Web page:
No horn man gets deeper into a solo than Chris Potter. But his relentless improvisations go beyond the melodic and harmonic explorations we’ve come to expect from saxophonists: he also dissects, recombines, and resurrects rhythmic ideas with an authority that recalls Sonny Rollins and Wayne Shorter, two of the very best at rhythmic inventiveness. For my money, the 35-year-old Potter is one of the three or four best soloists of his generation; a key member of vibrant working ensembles led by Dave Douglas and Dave Holland, he regularly earns ovations that out-thunder those for his onstage colleagues. He experimented with electronics on his 2002 album, Traveling Mercies, and for Underground (Sunnyside), a quartet date out this week, he’s made a radical shift in instrumentation. There’s no bass; the low notes emanate occasionally from Wayne Krantz’s electric guitar but more often from Craig Taborn’s retro-chunky Fender Rhodes, and the presence of two chord instruments allows for some dense layering of harmonies and colors. The songs also incorporate more rock-oriented elements: the opener, “Next Best Western,” washes in on a funky backbeat; “Nudnik” updates 70s fusion via Fender Rhodes and Potter’s smart, busy tenor solo; and “Celestial Nomad” channels the introspective side of John McLaughlin during his Mahavishnu days. Throughout, Potter proves himself a reedman for all seasons: without changing his rigorous approach to improvisation, he makes his solos fit perfectly within the tough grooves that drummer Nate Smith uses to spark the quartet. His gigs at Jazz Showcase kick off a national tour supporting Underground. See also Saturday and Sunday. Fri 2/3, 9 and 11 PM, Jazz Showcase, 59 W. Grand, 312-670-2473, $25.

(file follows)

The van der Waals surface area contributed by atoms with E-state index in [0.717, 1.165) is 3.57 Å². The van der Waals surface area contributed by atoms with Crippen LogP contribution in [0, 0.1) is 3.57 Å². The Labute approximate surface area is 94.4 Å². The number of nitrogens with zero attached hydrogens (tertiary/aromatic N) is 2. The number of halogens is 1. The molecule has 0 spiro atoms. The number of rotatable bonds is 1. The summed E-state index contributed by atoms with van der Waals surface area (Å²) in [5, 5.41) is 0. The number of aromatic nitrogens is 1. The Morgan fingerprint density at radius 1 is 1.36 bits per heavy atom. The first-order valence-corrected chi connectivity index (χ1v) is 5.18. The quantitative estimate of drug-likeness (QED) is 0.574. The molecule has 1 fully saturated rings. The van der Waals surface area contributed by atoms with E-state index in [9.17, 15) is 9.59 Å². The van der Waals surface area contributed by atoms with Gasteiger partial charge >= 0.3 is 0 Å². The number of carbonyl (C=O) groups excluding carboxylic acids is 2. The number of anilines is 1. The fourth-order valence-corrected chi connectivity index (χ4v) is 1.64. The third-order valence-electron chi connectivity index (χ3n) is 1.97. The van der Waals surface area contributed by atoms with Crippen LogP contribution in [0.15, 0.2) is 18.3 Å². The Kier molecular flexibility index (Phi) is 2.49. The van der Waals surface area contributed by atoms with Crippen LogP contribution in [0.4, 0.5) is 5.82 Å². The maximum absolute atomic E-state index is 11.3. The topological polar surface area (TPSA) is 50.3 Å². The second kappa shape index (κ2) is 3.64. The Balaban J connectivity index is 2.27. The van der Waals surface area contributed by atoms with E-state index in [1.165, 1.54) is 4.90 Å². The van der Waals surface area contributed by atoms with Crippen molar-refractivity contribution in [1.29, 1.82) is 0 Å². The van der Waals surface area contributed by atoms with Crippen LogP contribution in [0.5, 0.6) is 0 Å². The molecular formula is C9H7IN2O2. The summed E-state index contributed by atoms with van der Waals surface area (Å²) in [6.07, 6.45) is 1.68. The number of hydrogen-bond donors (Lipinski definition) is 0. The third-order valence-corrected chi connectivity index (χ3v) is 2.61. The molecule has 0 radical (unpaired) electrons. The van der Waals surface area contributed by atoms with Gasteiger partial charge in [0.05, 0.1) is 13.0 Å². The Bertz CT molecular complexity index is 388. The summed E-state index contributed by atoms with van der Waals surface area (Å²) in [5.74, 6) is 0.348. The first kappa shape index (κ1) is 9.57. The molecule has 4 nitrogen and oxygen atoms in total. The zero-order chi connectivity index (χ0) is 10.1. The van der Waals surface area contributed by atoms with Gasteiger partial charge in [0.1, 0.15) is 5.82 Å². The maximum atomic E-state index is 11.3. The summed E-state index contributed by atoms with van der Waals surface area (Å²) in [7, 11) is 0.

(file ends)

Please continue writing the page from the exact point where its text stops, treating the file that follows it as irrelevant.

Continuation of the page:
Art accompanying story in printed newspaper (not available in this archive): photo/Michael Jackson.